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Sunday, 31 October 2010

Hibernation of people just few steps away?, 2010

Hello, everyone!
This blog was off for so long, I was wondering whether I should post in it anymore. I think there will be some changes in it, but for now, I'll clean up all the stuff I gathered and post them and then we'll see. If there are very few comments from me or too many links, that's the reason. Let's clean up the dust and start over clean :) Enjoy!
Today:

  1. Russia unveils stealth fighter to rival US
  2. Pentagon Tests Global Internet Routing Via Satellite
  3. Suspended animation coming to life: researcher
  4. New material traps radioactive ions using 'Venus flytrap' method
  5. Study of shark virgin birth shows offspring can survive long term
  6. Antibacterial silver nanoparticles are a blast

Russia unveils stealth fighter to rival US


MOSCOW (AFP) – Russia on Friday unveiled a new fighter aircraft touted as a rival of the US F-22 stealth jet and developed amid the highest secrecy as part of a plan to modernize the armed forces.
The fifth generation fighter, manufactured by the Sukhoi company and known as the PAK FA, made a maiden flight of just over 45 minutes at the firm's home base of Komsomolsk-on-Amur in the Far East region.

"The aircraft performed well in all stages of the flight programme. It is easy and comfortable to pilot," said Sergei Bogdan, who flew the new plane, after returning to a hero's welcome.Prime Minister Vladimir Putin hailed the flight, saying that the aircraft would join the armed forces in 2013, with mass production starting in 2015.
The new plane can fly long distances above the speed of sound, simultaneously attack different targets and take off from a short runway, according to the Interfax news agency.As well as evading enemy radar, it can also collate information from satellites and other planes in line with the demands of modern warfare.
Only the United States has such a fifth generation fighter in its armed forces -- the F-22 -- although it is also developing the lighter F-35.China is also working to develop a fifth-generation model.
Its main defence partner India has also been involved in the PAK FA project and will develop a two-seater version of the aircraft under an intellectual property agreement made with Russia. source
My comment:Wow, I didn't know the F-22 can do all that. I wonder what exactly F-35 will be able to do. As for Russia - it's normal to want to modernize their army and considering how much money USA invest in their army, it's hardly a surprise. I personally somehow dislike the direction the army stuff are going - to drones and robot - it's great not to risk the life of your own soldiers, but should you risk the life of our civil people who get easier and easier to kill? And we see what happens in Afghanistan. Anyway, the new Russian fighter may bring some balance on the stage and at least, it will be piloted.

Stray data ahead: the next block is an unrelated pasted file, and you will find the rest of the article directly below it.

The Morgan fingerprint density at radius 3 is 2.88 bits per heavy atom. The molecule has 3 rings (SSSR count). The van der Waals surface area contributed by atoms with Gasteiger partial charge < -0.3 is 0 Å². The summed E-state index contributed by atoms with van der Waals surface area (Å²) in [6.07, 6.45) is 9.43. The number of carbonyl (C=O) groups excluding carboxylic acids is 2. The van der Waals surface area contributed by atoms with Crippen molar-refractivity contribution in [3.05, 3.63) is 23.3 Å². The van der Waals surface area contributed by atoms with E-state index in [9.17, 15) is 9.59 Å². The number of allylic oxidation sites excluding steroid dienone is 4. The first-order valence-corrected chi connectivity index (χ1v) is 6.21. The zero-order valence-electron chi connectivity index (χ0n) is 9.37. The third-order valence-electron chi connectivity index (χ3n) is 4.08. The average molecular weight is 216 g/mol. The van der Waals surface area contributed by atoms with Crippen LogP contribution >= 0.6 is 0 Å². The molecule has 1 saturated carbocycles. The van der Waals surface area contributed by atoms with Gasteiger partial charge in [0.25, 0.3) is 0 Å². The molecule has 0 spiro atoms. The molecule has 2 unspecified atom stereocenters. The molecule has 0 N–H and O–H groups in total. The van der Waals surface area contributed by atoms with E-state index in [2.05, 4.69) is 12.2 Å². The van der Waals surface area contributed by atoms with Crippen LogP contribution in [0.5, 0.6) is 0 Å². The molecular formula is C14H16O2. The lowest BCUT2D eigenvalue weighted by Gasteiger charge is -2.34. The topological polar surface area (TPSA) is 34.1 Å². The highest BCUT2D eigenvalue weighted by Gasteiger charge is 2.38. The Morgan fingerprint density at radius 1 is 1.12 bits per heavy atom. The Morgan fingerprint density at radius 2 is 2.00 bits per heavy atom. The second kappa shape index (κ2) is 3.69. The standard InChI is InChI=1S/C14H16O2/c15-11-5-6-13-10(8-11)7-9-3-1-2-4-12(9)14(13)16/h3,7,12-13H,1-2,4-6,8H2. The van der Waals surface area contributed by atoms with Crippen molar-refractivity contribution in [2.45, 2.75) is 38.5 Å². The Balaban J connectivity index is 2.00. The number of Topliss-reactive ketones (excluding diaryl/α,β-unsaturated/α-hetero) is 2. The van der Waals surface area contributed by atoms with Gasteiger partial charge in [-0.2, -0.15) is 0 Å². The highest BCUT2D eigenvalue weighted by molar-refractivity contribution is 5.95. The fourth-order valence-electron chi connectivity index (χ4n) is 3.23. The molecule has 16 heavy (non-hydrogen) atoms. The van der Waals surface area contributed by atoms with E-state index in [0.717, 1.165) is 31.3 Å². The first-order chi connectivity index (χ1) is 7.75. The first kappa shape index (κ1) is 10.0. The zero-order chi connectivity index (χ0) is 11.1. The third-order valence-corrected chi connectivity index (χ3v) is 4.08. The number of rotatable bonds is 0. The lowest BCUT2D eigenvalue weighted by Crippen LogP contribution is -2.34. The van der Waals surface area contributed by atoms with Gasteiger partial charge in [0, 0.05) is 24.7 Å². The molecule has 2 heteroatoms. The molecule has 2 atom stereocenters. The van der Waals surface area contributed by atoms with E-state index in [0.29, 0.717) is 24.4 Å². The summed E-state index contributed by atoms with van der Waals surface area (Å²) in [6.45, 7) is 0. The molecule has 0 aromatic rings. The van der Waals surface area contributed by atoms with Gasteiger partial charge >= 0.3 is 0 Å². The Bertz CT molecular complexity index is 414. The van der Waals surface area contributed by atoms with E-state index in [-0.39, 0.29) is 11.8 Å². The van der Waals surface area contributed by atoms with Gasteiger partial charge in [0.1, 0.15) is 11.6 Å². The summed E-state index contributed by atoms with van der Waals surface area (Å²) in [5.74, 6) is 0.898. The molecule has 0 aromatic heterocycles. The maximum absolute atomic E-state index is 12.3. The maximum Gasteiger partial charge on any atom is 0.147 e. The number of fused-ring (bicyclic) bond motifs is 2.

Pentagon Tests Global Internet Routing Via Satellite

By Jeremy Hsu Posted 01.25.2010 at 1:51 pm

Communication satellites have traditionally acted as transfer points for data beamed up from the ground. But the first commercial satellite with its own Internet router could eliminate the usual satellite-relay transfer lag and more flexibly handle voice, video and data communications for U.S. and NATO military forces anywhere around the world. The U.S. Department of Defense plans to kick off a three-month demo of the space technology this week, according to Aviation Week's Ares Defense Blog.
Cisco recently conducted a successful test of the Internet Protocol Routing in Space (IRIS) payload, which launched aboard an Intelsat IS-14 satellite last November. Instead of requiring multiple bounces for users scattered around the globe, IRIS can reroute data between any ground users in a single satellite hop, without involving any extra ground stations or multiple satellite beams. It essentially forms the backbone of a network for mobile Internet access anywhere in the world.
The space Internet router also regenerates received signals and boosts them again for better data reception among end users, whether those users are U.S. Special Forces in the mountains of Afghanistan or NATO troops operating out of Kandahar. source
My comment: Yes, additional convenience is that only the satellite owner will be able to spy on the internet traffic. Which set some new legal problems - who will have the right to spy and why. And how the people's data will be protected. For example, will we have  European and US satellites, on which case, under which jurisdiction will Google's servers work on. Very very interesting. Though, I personally don't know under what jurisdiction Google works even now. Yes, they say some legal stuff, but when it comes to my data, I want to know on what soil they appear and who has the right to spy on them. That - Google won't say. Ever. Anyway, the Space Internet might be good for the space, but when it comes to Earth, I think it will always be cheaper to have the traffic on the ground - because we already have the infrastructure and because launching satellites is expensive. But who knows, maybe one day, we'll all talk trough satellites.

Suspended animation coming to life: researcher

LONG BEACH, California (AFP) – A gas proven deadly in chemical weapons could one day be used to put people into life-saving suspended animation.
While hydrogen sulfide is toxic in large doses, small amounts of the gas have the potential to make animals appear dead for a while then allow them to wake up unharmed, according to biochemist Mark Roth.